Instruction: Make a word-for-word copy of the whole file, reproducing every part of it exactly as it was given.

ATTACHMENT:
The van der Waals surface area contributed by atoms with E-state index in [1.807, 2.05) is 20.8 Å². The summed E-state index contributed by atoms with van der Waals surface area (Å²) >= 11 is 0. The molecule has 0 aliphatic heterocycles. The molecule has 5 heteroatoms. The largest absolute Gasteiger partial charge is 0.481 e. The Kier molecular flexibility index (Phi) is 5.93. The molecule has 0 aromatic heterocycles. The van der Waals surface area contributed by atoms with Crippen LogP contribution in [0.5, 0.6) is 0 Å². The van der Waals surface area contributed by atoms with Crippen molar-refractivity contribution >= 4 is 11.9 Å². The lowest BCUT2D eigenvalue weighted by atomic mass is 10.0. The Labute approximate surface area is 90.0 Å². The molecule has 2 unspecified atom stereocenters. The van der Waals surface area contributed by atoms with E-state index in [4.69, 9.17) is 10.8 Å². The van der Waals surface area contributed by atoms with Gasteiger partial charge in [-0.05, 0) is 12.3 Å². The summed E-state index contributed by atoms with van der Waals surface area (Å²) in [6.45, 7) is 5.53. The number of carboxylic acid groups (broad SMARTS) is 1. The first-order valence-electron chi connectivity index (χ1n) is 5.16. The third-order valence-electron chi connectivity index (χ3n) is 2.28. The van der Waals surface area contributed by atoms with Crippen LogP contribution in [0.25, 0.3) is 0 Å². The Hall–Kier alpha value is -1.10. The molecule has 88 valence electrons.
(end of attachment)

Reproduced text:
The van der Waals surface area contributed by atoms with E-state index in [1.807, 2.05) is 20.8 Å². The summed E-state index contributed by atoms with van der Waals surface area (Å²) >= 11 is 0. The molecule has 0 aliphatic heterocycles. The molecule has 5 heteroatoms. The largest absolute Gasteiger partial charge is 0.481 e. The Kier molecular flexibility index (Phi) is 5.93. The molecule has 0 aromatic heterocycles. The van der Waals surface area contributed by atoms with Crippen LogP contribution in [0.5, 0.6) is 0 Å². The van der Waals surface area contributed by atoms with Crippen molar-refractivity contribution >= 4 is 11.9 Å². The lowest BCUT2D eigenvalue weighted by atomic mass is 10.0. The Labute approximate surface area is 90.0 Å². The molecule has 2 unspecified atom stereocenters. The van der Waals surface area contributed by atoms with E-state index in [4.69, 9.17) is 10.8 Å². The van der Waals surface area contributed by atoms with Gasteiger partial charge in [-0.05, 0) is 12.3 Å². The summed E-state index contributed by atoms with van der Waals surface area (Å²) in [6.45, 7) is 5.53. The number of carboxylic acid groups (broad SMARTS) is 1. The first-order valence-electron chi connectivity index (χ1n) is 5.16. The third-order valence-electron chi connectivity index (χ3n) is 2.28. The van der Waals surface area contributed by atoms with Crippen LogP contribution in [0.25, 0.3) is 0 Å². The Hall–Kier alpha value is -1.10. The molecule has 88 valence electrons.